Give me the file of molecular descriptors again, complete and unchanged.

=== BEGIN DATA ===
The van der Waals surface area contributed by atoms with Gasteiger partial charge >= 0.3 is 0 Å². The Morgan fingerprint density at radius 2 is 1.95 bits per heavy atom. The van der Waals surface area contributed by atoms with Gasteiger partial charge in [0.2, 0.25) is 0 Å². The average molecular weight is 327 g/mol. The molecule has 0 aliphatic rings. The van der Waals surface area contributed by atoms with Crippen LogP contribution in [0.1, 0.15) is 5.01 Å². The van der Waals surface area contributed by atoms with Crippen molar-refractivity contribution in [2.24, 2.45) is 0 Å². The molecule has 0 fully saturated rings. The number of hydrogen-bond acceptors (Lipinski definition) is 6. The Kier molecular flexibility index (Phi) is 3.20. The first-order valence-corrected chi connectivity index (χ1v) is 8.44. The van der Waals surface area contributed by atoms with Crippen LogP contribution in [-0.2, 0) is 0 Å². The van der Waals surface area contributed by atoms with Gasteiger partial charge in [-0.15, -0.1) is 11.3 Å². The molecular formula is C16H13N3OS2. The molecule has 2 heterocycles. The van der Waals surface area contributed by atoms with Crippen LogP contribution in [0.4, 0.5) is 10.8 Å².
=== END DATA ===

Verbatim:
The van der Waals surface area contributed by atoms with Gasteiger partial charge >= 0.3 is 0 Å². The Morgan fingerprint density at radius 2 is 1.95 bits per heavy atom. The van der Waals surface area contributed by atoms with Gasteiger partial charge in [0.2, 0.25) is 0 Å². The average molecular weight is 327 g/mol. The molecule has 0 aliphatic rings. The van der Waals surface area contributed by atoms with Crippen LogP contribution in [0.1, 0.15) is 5.01 Å². The van der Waals surface area contributed by atoms with Crippen molar-refractivity contribution in [2.24, 2.45) is 0 Å². The molecule has 0 fully saturated rings. The number of hydrogen-bond acceptors (Lipinski definition) is 6. The Kier molecular flexibility index (Phi) is 3.20. The first-order valence-corrected chi connectivity index (χ1v) is 8.44. The van der Waals surface area contributed by atoms with Crippen LogP contribution in [-0.2, 0) is 0 Å². The van der Waals surface area contributed by atoms with Gasteiger partial charge in [-0.15, -0.1) is 11.3 Å². The molecular formula is C16H13N3OS2. The molecule has 2 heterocycles. The van der Waals surface area contributed by atoms with Crippen LogP contribution in [0.4, 0.5) is 10.8 Å².